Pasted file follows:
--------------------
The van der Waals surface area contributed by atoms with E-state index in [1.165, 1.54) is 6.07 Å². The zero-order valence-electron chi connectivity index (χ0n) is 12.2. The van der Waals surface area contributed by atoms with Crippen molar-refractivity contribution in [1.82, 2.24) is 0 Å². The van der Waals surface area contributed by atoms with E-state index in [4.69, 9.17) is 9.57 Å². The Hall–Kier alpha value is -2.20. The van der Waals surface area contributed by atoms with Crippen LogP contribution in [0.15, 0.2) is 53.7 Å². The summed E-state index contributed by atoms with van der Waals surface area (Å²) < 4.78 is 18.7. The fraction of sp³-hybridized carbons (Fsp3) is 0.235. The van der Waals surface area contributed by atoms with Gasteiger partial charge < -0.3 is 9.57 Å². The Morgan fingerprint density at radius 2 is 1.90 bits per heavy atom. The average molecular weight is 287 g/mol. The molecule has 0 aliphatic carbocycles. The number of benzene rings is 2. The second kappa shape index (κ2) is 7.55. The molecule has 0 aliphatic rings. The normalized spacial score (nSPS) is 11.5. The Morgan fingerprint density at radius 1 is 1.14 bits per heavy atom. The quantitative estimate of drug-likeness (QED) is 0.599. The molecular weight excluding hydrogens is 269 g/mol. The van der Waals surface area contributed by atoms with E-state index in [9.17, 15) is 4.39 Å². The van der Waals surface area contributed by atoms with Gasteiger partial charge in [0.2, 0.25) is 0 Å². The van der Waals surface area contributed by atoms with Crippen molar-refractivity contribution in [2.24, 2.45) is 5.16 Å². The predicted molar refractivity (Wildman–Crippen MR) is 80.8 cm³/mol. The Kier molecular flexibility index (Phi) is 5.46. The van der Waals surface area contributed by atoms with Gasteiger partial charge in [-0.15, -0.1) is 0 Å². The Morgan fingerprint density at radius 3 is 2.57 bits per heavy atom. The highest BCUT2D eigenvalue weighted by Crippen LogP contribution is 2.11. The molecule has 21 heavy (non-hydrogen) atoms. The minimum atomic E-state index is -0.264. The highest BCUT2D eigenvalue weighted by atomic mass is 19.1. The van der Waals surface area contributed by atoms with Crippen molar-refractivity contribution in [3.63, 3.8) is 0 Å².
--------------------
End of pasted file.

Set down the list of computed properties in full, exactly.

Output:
The van der Waals surface area contributed by atoms with E-state index in [1.165, 1.54) is 6.07 Å². The zero-order valence-electron chi connectivity index (χ0n) is 12.2. The van der Waals surface area contributed by atoms with Crippen molar-refractivity contribution in [1.82, 2.24) is 0 Å². The van der Waals surface area contributed by atoms with E-state index in [4.69, 9.17) is 9.57 Å². The Hall–Kier alpha value is -2.20. The van der Waals surface area contributed by atoms with Crippen LogP contribution in [0.15, 0.2) is 53.7 Å². The summed E-state index contributed by atoms with van der Waals surface area (Å²) < 4.78 is 18.7. The fraction of sp³-hybridized carbons (Fsp3) is 0.235. The van der Waals surface area contributed by atoms with Gasteiger partial charge < -0.3 is 9.57 Å². The Morgan fingerprint density at radius 2 is 1.90 bits per heavy atom. The average molecular weight is 287 g/mol. The molecule has 0 aliphatic carbocycles. The number of benzene rings is 2. The second kappa shape index (κ2) is 7.55. The molecule has 0 aliphatic rings. The normalized spacial score (nSPS) is 11.5. The Morgan fingerprint density at radius 1 is 1.14 bits per heavy atom. The quantitative estimate of drug-likeness (QED) is 0.599. The molecular weight excluding hydrogens is 269 g/mol. The van der Waals surface area contributed by atoms with E-state index in [9.17, 15) is 4.39 Å². The van der Waals surface area contributed by atoms with Gasteiger partial charge in [0.2, 0.25) is 0 Å². The van der Waals surface area contributed by atoms with Crippen molar-refractivity contribution in [2.24, 2.45) is 5.16 Å². The predicted molar refractivity (Wildman–Crippen MR) is 80.8 cm³/mol. The Kier molecular flexibility index (Phi) is 5.46. The van der Waals surface area contributed by atoms with Gasteiger partial charge in [-0.15, -0.1) is 0 Å². The Morgan fingerprint density at radius 3 is 2.57 bits per heavy atom. The highest BCUT2D eigenvalue weighted by Crippen LogP contribution is 2.11. The molecule has 21 heavy (non-hydrogen) atoms. The minimum atomic E-state index is -0.264. The highest BCUT2D eigenvalue weighted by atomic mass is 19.1. The van der Waals surface area contributed by atoms with Crippen molar-refractivity contribution in [3.63, 3.8) is 0 Å².